what you really need to be careful of are processed foods, things like candy, chips, and other snacks that have bad fats and oils as well as hidden sugars. when and why you snack is also important. sometimes we eat just because we're sad, bored, or even angry. - keep your emotions in check. ask yourself, do i really need this snack? am i really hungry? that's what we call eating mindfully. - also, be mindful of going too long without eating. too many of us think we'll be healthier if we skip all snacks. - [margaret] if you're waiting four to six hours without eating a meal, that's probably too long and you're gonna end up over-eating. - snacking is one of life's little rewards. if you're a typical, active teen, there's nothing wrong with snacks. just do it wisely. as shakespeare wrote in julius caesar, "et tu, frute?" actually, he never said that, but he could've. for teen kids news, i'm daniella. (bright funky music)
- learning how to create things with balloons is a great skill to have. it's also a great way for a teen to make some extra money. sandi masori, america's top balloon expert and author of the diy balloon hat bible, shows us how. so you've said that a great place for a teen to set up to sell balloons is in a public place like a park. what do you think is the best sculpture to make there? - well, i personally love hats. hats are so visual, so colorful, and they become a walking advertisement. - right. - and the thing is, being an entrepreneur is not just having the skills to make money, but also knowing, it's a little bit of marketing, knowing where to go. so a park is a great place. and how do you know if the park is gonna be busy enough? i mean, one, if you've got a good visual when you pull in, you can see if there's kids there. but another way to know is if there are, if there's an ice cream truck there. or if there's several ice cream trucks there. there's some parks in my area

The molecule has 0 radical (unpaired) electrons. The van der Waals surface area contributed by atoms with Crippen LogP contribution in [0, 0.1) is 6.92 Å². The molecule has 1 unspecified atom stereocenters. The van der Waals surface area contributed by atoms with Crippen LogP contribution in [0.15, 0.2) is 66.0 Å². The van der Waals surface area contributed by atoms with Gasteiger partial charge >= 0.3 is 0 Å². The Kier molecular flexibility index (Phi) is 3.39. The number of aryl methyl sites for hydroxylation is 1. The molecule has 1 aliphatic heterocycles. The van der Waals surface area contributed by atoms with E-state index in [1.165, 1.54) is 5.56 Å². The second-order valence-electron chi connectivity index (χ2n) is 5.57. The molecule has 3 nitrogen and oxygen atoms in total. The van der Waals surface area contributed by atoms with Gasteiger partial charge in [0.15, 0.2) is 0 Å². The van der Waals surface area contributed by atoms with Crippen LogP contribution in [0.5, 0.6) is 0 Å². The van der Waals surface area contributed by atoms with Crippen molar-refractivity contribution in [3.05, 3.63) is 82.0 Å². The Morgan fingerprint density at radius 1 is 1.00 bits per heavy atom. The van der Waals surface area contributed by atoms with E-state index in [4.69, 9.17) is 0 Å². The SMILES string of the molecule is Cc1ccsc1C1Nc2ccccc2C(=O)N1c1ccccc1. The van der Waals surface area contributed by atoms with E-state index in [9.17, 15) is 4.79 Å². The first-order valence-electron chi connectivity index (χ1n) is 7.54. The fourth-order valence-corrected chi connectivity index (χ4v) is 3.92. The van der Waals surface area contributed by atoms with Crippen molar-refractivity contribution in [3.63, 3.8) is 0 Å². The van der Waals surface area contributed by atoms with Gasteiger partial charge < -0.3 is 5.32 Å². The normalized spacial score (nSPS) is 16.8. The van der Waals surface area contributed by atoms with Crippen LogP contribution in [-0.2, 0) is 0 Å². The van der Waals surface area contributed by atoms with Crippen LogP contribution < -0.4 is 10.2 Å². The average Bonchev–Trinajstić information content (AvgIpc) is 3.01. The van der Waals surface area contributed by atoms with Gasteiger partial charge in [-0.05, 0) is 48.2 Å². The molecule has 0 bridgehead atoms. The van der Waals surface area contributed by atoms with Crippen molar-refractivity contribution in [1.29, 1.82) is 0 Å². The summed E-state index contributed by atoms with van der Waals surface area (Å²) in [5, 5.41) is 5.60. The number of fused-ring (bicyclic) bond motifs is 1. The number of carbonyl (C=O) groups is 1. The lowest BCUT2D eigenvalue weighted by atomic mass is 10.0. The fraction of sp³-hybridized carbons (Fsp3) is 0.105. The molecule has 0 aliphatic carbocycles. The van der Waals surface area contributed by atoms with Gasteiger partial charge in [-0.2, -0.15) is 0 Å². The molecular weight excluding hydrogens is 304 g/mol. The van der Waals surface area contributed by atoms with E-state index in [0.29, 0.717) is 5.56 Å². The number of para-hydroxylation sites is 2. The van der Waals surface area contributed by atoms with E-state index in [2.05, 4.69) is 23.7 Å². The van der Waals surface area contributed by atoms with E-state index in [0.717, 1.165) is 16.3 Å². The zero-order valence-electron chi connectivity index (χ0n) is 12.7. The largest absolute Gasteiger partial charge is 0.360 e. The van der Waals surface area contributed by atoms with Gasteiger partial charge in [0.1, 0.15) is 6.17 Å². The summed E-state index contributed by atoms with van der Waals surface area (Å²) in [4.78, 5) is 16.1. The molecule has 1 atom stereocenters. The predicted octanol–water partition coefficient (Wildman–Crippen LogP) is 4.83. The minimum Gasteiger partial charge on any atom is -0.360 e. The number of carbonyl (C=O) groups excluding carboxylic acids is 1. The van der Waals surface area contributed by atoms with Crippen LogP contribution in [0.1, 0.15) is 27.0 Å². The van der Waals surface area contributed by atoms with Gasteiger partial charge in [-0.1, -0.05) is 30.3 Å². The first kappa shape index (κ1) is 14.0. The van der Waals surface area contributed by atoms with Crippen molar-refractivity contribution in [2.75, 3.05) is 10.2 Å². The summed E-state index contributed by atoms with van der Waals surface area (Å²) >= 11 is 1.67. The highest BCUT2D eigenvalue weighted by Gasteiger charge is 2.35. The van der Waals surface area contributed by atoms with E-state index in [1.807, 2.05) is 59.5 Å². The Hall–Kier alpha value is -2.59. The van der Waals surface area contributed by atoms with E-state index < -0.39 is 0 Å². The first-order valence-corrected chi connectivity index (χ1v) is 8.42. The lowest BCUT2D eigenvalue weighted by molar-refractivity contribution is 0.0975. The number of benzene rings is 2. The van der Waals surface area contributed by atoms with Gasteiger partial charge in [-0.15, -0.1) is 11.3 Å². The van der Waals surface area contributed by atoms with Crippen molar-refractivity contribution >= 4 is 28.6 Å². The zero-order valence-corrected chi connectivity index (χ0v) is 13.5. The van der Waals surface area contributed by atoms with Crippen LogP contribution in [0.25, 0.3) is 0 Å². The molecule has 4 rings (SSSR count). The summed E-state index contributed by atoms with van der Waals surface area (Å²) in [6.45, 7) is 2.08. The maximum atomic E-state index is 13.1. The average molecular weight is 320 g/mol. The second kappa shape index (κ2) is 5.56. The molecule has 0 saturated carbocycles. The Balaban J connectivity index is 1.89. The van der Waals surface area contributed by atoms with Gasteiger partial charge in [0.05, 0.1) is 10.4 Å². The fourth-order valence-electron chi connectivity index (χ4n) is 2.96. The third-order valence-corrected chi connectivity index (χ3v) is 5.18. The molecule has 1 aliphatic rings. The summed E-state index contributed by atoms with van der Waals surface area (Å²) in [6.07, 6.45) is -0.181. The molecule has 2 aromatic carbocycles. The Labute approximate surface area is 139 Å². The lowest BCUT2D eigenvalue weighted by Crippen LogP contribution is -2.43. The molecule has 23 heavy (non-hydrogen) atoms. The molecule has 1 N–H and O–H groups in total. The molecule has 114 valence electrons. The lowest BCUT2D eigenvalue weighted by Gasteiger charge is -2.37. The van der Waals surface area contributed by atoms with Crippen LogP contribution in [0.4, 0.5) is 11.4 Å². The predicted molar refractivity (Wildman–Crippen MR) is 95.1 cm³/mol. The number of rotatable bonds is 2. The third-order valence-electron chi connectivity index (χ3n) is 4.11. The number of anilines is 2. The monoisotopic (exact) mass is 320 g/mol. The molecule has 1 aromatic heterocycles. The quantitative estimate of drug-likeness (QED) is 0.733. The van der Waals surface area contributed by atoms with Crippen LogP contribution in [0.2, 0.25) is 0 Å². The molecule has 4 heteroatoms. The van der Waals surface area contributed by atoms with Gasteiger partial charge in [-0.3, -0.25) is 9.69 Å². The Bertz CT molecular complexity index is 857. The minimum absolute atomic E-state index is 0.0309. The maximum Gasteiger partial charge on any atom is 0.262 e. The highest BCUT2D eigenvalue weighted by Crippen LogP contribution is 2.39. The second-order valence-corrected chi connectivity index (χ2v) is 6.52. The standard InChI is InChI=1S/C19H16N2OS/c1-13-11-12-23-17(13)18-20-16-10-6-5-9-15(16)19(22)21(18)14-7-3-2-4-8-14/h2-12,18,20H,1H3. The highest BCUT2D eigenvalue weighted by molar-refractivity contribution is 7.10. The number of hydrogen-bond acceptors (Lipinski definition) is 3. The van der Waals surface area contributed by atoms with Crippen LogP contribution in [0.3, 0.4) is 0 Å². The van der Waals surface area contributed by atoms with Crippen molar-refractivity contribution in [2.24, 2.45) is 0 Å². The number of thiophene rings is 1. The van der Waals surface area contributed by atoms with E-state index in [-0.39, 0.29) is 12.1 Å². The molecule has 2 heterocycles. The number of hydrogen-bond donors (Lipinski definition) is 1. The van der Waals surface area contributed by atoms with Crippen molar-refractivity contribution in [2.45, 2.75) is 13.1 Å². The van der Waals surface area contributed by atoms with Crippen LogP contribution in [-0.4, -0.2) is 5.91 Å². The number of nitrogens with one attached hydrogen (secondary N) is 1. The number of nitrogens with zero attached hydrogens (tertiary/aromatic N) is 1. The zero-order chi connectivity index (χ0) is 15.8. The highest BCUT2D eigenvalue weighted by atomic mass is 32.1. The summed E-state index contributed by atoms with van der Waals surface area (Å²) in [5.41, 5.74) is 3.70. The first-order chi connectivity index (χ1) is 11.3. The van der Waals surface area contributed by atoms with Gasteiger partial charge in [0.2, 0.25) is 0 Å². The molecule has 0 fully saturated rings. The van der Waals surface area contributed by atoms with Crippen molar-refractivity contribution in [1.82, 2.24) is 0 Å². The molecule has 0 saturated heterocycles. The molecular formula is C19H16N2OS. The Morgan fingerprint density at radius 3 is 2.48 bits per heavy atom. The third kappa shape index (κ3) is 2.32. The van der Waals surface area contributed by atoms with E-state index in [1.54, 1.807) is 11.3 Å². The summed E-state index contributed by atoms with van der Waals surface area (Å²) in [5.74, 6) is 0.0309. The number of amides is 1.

where there are like three or four ice cream trucks because they are so busy, so you know there's gonna be a ton of kids there. and as soon as you make the first balloon hat and a kid walks away with it, you're gonna draw a crowd. so you might even, you know, call a kid over and make the first one for free. not, not looking for tips or anything like that, because they're gonna be your billboard to get you more. so i'm gonna show you just a simple hat, a two balloon hat. really effective, but really simple. so we start with a fully-inflated balloon. it has a good burp. let some air out, so it's not too tight. and we're gonna put a bubble in the end, and then i'm gonna wrap it around your head. we always wanna measure the head of the person we're gonna put it on. and then i'm just gonna squeeze and twist. so this is what i would call a basic stick hat, right? we just have the stick going up, and then we have the hat. now i'm gonna take a second balloon, and i'm just gonna twist, make a little bubble, and twist it onto the stick or the bubble at the bottom of it. and now i'm gonna spiral these two together, just like that, and squeeze and twist.
and i'm gonna bring this extra piece here to the back of the hat. i'm gonna make a bubble, and squeeze and twist. and then i'm just gonna kind of bend it a little bit and shape it. and so here we have something that's really fast, easy, fun, and will bring your crowd to you. - cool. and there are countless hat designs. they're only limited by your imagination and skill. for teen kids news, i'm emily. - well, that brings teen kids news to an end for this week. thanks for joining us. see you next week. (bright guitar music) - [announcer] write to us at email@example.com.
>> we are fox sports. >> victorious. one goal. a single desire simply articulateed. >> so much on the line for both these teams. n this day, it will take a little extra. >> ♪ >> ♪ >> the stakes are high. >> ♪ >> ♪ >> marcus allen! takes it to the house. >> that's why you come to penn state to be part of the big-time